Best-selling author David Sedaris shares similar sentiments, and his essay, "City of Light in the Dark," makes me want to visit Paris just to take in a few movies.

Is your commentary really groundbreaking? Check out this DIY DVD commentary article. And the accompanying website, DVD Tracks.

 

More Watchie, Less Talkie!

by Christy

With tickets in hand, we take our place at the back of the line that snakes across the expansive lobby, and down the hallway. At its widest, the line is six, maybe seven people abreast; we should have arrived earlier. The 45-minute wait drags on as I ask, "What time is it?" at least a dozen times and as the crowd continues to crush in all around us. Finally, the line nudges forward and we are switched on and vibrating like the maze of neon lights that are humming and twitching all around us. We are about to see The Lord of the Rings: The Two Towers on opening night at midnight. Oh yeah!

We were hard-core fans that night. Now, admittedly I have not yet finished the series of books, which really means that I have not yet gotten through the Hobbit after starting it at least three times. But my beau is a Tolkein buff who owns shelf’s worth of books by, about, or pertaining to Tolkein. It is honestly a sight to behold. And since he stood with me for several hours to see U2 in NYC last fall, I was totally in for an opening-night Two Towers experience.


A nice enough couple took the last two seats in our row, and we all settled in for a great ride.


Despite arriving late, or at least later than a hundred plus other dedicated Rings fans, we lucked out on seating since they opened a second theater just as we were approaching the doors. Diverted to a theater billing Maid in Manhattan, which was a little scary, the rest of the rowdy line filled the second theater. Michael and I chose, as is our custom, seats off to the side and out of the fray. A nice enough couple took the last two seats in our row, and we all settled in for a great ride.

Things got a little bumpy though when the gal in the couple started running her own commentary, in out-loud conversational voice to no one in particular. No joke. For those of you who have not seen the movie or won’t, Two Towers starts with a scene from the Fellowship of the Rings (the first of the series that was out last winter). As soon as the repeated scene began, my armrest companion spoke out frankly, "This is from the other movie." And thanks to her, I soon knew just when the new material started because she broadcast that over her personal PA system as well. Her take on Gollum’s dueling personalities was fascinating, and her observation of the weather during the big fight scene was very astute, "Now it’s raining too!"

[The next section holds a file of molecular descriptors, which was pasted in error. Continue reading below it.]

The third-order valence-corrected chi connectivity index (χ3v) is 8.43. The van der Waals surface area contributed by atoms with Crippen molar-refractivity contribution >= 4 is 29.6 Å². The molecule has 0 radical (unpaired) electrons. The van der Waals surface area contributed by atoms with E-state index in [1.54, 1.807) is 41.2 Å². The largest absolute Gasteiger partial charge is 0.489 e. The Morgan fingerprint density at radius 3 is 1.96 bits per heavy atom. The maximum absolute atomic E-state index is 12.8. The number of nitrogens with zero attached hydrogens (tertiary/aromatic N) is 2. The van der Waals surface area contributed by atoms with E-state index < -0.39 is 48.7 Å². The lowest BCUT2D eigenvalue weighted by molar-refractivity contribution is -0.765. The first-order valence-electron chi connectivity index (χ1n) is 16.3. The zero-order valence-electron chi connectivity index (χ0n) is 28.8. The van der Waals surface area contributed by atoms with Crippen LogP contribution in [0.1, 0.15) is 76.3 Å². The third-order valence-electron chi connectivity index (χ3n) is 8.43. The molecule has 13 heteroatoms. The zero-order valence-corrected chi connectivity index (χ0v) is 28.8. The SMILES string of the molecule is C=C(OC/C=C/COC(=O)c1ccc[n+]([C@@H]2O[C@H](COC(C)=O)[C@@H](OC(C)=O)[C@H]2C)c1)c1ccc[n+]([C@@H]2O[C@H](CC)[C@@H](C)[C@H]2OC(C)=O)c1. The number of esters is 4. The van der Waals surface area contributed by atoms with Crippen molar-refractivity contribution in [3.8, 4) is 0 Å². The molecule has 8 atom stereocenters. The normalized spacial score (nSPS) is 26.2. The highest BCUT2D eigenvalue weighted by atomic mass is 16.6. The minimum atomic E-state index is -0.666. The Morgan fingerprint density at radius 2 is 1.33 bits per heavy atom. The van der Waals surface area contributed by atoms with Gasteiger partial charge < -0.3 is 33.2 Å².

I love getting lost in a movie; therefore, I don’t want you to take me for a stickler. I don’t expect absolute silence....


Rarely do I see movies where I am not distracted by random chattering and commentary. As a child, I swear I sat enthralled by the stories that unfolded on that giant screen, as I still do. I love getting lost in a movie; therefore, I don’t want you to take me for a stickler. I don’t expect absolute silence once the theater darkens. I love seeing a movie with a reactionary crowd that gasps at the scary parts and laughs like crazy when funny stuff is going on.

And I am known to offer my own little snippets of personal, inside joke material to Michael, but I do so in the most hushed whisper. Then we get to do the big silent, inside joke laugh together. You know, the one where you make the big open-mouthed smile and bob your head up and down but don’t make any noise?

Anyway, I learned during that viewing of the Two Towers how not to handle a noisy row-mate. You don’t influence anyone by shooting daggers at them with your eyes every time they make a dopey observation. Actually, that may have fanned the flame. Oh well, you live, and if you’re lucky you learn, and if you’re really lucky you get to live it all again and implement what you learned. So, last night when we went to have a second viewing of the Two Towers, and three middle-school aged boys decided to fill the cavernous theater with their conversation--a debriefing of what happened that day at school--I politely got up, walked across the aisle, and asked them to cease and desist. "Could you guys be a little quieter until the end of the movie? You’re being pretty loud and we can hear you all the way over there. Thanks very much." I was as pleasant as could be, and the chitchat stopped. Who knows if they were cursing me out under their collective breath for the rest of the film, but at least I couldn’t hear them, and that was all I was after.


 

 


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